Nets Deal McAdoo To Lakers for Cash And Draft Choice

December 25, 1981

The Nets traded Bob McAdoo to the Los Angeles Lakers yesterday for a 1983 second-round draft choice and cash. The amount depends on how long he stays with the Lakers.

McAdoo, a free agent, did not sign a contract with the Nets and has not played this season. But the Nets retained the rights to him because he did not give them an offer sheet under the league's new right-of-first-refusal policy. They acquired him on waivers from the Detroit Pistons in March. Bothered by a series of foot injuries and a conflict with Piston management, he played only 16 games with the two teams last season.

The deal is contingent on his passing a physical examination. He will fly to Los Angeles tomorrow morning and undergo examinations by Drs. Robert Kerlan and Steve Lombardo, team physicians. If they find him healthy, he will join the Lakers for Sunday night's game against the San Diego Clippers.

"I feel great about it," McAdoo said yesterday from his home in Ramsay, N.J. "It's a great chance for me. I'll be playing with a contender, and that's what it has been all about for me. I should be able to pass my physical. I don't see any problem. I'll be with best center of them all, Kareem Abdul-Jabbar."

He said he had not signed a contract, and details would have to be worked out.

Versatility an Asset

"Bob gives us someone who can play two positions," said Bill Sharman, the Laker general manager, from his home in Los Angeles. "We have been looking for a backup center for about six weeks. At first McAdoo was not exactly what we wanted. We were very close to a deal with Houston for Billy Paultz. When Mitch went down, things changed and McAdoo became more attractive to us because he can play the center and foward spots."

Sharman was referring to the loss of Mitch Kupchak, who underwent knee surgery and is expected to be sidelined eight weeks. His right knee was injured Saturday night in a game against the Clippers.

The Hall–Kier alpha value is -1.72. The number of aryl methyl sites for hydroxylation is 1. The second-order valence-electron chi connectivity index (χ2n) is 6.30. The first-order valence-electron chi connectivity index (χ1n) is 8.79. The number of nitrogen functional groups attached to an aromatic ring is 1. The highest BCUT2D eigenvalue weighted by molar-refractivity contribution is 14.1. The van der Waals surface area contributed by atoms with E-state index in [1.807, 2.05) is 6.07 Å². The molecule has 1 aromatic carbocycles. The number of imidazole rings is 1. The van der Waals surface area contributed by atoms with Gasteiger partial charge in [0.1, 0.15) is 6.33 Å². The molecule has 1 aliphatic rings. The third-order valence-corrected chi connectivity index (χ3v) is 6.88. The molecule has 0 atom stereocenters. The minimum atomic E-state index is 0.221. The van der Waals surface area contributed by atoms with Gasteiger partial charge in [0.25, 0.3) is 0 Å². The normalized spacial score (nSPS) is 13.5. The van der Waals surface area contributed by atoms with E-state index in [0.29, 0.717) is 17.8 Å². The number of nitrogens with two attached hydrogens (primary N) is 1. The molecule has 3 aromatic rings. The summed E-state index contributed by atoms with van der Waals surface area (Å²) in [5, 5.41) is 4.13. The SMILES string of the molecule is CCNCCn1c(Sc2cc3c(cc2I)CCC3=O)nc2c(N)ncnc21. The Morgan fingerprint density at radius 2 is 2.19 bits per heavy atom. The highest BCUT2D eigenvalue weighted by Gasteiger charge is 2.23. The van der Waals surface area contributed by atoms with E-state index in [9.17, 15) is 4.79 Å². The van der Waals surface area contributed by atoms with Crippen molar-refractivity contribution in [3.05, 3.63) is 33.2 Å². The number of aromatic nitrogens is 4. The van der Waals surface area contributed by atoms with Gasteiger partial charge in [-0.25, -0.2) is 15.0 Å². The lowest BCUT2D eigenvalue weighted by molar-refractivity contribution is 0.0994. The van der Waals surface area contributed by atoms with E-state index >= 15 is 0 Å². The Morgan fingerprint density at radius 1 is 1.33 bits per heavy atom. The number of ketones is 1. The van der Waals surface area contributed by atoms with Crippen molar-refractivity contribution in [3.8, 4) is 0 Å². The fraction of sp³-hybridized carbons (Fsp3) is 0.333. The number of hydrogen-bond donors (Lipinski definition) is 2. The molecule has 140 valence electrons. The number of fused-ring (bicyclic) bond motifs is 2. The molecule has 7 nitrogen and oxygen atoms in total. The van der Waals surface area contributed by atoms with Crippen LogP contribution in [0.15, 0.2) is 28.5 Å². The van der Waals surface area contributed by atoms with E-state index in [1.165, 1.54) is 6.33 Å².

Abdul-Jabbar has also been ailing with a strained tendon in his right ankle. He has missed three games but is expected to start this afternoon against the Phoenix Suns. He injured the ankle in a game against Golden State Dec. 17. The Lakers, who lead the Pacific Division with a 21-7 record, won all three games during his absence.

Question of Money

The Nets said they could not come to terms with McAdoo. "He was asking too much money," said Bob MacKinnon, the general manager. Before becoming a free agent, McAdoo, who is 30 years old and 6 feet 9 inches tall, was covered by a five-year contract that paid him $500,000 a year. A three-time league scoring champion with the Buffalo Braves, he was traded to the Knicks with Tom McMillen for John Gianelli and cash in December 1976. The Knicks, who had decided to build through the draft, traded him to the Celtics with Tom Barker in February 1979 for Boston's three first-round draft choices. The Celtics sent him to the Pistons for two 1980 first-round draft choices to complete compensation for Boston's signing of M.L. Carr as a free agent.

McAdoo reached a tentative agreement with the Lakers for what Bill Madden, his lawyer, described as "far less money than he had been receiving."

"Bob wanted it that way," Madden said. "He was anxious and raring to go, but he wanted to go with a winner. That's why we waited so long."

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